Download links and information about Beloved One by Louise Rhodes. This album was released in 2006 and it belongs to Rock, Alternative, Songwriter/Lyricist, Contemporary Folk genres. It contains 10 tracks with total duration of 46:07 minutes.
|Genre:||Rock, Alternative, Songwriter/Lyricist, Contemporary Folk|
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|1.||Each Moment New||3:39|
|3.||Treat Her Gently||4:11|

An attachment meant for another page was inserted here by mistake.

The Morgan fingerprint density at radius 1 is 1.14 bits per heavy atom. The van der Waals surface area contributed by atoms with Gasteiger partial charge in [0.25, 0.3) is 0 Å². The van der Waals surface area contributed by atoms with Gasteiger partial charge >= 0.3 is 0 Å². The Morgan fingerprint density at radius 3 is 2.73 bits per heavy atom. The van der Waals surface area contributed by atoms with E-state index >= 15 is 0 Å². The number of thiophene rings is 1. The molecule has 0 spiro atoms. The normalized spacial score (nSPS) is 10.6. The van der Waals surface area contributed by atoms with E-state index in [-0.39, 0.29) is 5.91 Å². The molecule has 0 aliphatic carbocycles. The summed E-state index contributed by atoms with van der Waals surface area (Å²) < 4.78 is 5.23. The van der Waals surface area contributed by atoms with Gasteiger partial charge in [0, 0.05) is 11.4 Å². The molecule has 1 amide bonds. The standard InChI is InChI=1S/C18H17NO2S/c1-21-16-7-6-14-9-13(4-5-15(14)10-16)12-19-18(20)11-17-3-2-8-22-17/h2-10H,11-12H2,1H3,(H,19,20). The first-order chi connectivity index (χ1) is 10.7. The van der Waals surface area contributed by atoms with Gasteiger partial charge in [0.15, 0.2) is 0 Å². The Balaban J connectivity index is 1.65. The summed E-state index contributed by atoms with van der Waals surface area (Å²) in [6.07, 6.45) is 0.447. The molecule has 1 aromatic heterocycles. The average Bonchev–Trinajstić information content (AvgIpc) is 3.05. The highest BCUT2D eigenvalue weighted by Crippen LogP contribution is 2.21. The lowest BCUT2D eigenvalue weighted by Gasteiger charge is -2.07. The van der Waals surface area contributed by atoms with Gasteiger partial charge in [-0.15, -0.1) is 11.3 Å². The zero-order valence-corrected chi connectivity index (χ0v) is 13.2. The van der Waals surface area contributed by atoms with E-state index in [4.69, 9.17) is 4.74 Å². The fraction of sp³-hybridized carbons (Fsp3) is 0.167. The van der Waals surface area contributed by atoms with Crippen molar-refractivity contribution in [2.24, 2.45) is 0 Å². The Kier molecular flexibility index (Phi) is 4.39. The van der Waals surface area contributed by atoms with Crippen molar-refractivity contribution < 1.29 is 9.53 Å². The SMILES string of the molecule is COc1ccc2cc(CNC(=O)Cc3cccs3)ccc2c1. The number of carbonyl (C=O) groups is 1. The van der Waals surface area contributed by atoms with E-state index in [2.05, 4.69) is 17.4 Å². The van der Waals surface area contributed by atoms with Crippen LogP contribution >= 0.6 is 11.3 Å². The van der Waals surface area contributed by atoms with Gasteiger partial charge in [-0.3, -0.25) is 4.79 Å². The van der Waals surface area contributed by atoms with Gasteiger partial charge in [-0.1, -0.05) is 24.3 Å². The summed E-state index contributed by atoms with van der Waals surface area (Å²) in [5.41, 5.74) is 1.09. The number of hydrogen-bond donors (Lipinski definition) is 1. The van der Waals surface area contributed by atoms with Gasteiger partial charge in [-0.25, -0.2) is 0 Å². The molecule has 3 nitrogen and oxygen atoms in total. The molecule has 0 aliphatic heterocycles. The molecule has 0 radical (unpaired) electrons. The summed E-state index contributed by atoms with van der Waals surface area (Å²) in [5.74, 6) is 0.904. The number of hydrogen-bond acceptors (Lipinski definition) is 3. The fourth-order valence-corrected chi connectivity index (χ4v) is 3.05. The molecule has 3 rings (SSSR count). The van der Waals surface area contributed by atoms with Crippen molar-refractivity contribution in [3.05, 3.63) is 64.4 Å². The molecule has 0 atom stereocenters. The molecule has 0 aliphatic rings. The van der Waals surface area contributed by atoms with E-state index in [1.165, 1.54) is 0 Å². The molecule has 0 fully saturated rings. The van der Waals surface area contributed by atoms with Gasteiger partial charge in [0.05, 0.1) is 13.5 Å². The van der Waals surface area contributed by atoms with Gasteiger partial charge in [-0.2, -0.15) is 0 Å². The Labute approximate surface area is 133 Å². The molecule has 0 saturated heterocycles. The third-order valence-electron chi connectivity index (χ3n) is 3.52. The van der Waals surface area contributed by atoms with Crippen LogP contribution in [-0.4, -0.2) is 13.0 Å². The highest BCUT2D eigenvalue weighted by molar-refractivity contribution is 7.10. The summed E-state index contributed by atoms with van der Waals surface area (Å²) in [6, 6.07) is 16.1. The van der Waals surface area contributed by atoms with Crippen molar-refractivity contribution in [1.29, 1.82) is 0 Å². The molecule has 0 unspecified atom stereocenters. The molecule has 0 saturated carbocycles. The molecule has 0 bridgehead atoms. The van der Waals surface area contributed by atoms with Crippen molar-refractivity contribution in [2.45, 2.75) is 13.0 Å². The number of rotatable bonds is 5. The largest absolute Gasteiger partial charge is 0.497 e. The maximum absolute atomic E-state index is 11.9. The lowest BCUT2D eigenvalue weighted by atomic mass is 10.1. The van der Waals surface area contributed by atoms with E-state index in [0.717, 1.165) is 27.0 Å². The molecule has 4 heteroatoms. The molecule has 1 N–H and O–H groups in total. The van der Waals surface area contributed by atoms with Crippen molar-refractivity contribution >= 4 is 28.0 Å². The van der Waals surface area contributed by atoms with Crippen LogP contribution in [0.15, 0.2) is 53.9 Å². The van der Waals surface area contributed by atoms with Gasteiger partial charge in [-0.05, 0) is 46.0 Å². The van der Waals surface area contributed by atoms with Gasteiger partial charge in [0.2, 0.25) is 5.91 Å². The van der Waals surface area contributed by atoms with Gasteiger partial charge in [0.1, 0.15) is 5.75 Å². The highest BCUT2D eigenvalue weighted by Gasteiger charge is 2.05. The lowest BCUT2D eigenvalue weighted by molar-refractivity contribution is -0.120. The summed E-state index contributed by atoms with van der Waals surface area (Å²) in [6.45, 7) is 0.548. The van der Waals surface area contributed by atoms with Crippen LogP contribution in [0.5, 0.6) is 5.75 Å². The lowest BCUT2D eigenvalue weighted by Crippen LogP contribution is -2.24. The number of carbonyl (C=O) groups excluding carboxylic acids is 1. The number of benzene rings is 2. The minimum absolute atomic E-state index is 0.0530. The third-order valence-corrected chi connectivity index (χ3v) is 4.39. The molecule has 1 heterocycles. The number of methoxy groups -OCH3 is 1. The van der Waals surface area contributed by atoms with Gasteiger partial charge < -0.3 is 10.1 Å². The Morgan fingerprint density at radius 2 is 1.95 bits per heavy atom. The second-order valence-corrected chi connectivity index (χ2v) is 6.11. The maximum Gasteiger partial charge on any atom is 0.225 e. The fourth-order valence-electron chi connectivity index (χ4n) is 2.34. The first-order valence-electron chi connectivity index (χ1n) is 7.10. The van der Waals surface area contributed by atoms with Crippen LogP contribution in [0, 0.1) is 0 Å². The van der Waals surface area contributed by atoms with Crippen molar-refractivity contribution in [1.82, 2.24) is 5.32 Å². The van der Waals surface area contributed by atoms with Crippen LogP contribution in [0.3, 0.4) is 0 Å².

Lou Rhodes is best known as the outrageously distinctive and talented vocalist from the electronic duo Lamb (with Andy Barlow). Beloved One was released on her own Infinite Bloom label in the U.K. in 2006, and was short-listed for England's distinctive and prestigious Mercury Prize. Beloved One stands in stark contrast to Rhodes' work with Lamb. More often than not she's accompanied by an acoustic guitar — her own — strings, minimal organic percussion, a piano here and there, acoustic double bass, and more. Yeah: radically different. Rhodes being the guarded and private person she is, reading too much into this set would be a mistake. That said, both her marriage to Crispin Robinson and her professional partnership with Barlow in Lamb ended within the same year. That's enough of a double whammy to send anyone scrambling for cover. Rhodes, however, digs deep into the blessings of modern life. From "Each Moment New," the set's opening track, there is an aesthetic at work: one of naked honesty, carefully regarded optimism, and the courage to look forward while treasuring what it took to arrive in the present. Despite its natural sounding overtones — and the cover, which is a bit of a pisser since the U.K.'s cover (now on the back of the booklet, so just turn it over) was so much more moving and beautiful — this is no granola hippie freak folk record. The woman who sings about pain being necessary for rebirth, for death being necessary for resurrection, that blessings lie in each day and the only thing that matters is love, all this comes through without maudlin sentiment or glib platitudes to the cosmos. In fact, these songs are rife with the hard truth of self-discovery, feeling as if they were written in the moment of it. "Tremble," with its swirling cellos in the backdrop and a melody worthy of Rickie Lee Jones at her edgiest, is a portrait of love as it washes over the singer. "Fortress," with its olde English overtones, is as taut a song about the freezing of a heart as has ever been written. Its circular round melody, the slippery bowed double bass, cellos, and hand percussion take it down the path where Waterson Carthy sups with Richard Thompson. "Inlakesh" is as free-form love song with its syncopated pace, behind-the-beat hand drums and a floating refrain that is a dazzler as well. But then, Beloved One is loaded with great songs. Rhodes is gifted as both a lyricist and melodist. She understands how to write for the strengths in her voice and leave the rest by the wayside. She's no slouch as a guitarist, either, as displayed on virtually any track here. The final cut on the set, "Why," is decidedly bigger in production but no less organic. It's got the Lamb beat sensibility but without the loops. It moans, soars and swoops in the grain of Rhodes voice; there is also a long silence (four minutes) after which comes a brief a cappella lullaby by Rhodes. Of the three bonus cuts on the American edition of Beloved One (released by Cooking Vinyl USA) one is also written by Barlow: a tender, jazzy little ballad. The other two are love songs — one literal, one figurative — meaning there is resurrection after death. And the last track here, "The End," is stated emphatically and even riotously as a pub or communal sing. In fact, all of this glorious little record feels, with its few melancholy moments, as if there is an unbridled belief in the redemption of the moment, in the belief that possibility, revealed in song, is endless, without giddiness or gimmick. Beloved One is one of those very special records; once encountered earnestly, it cannot be forgotten.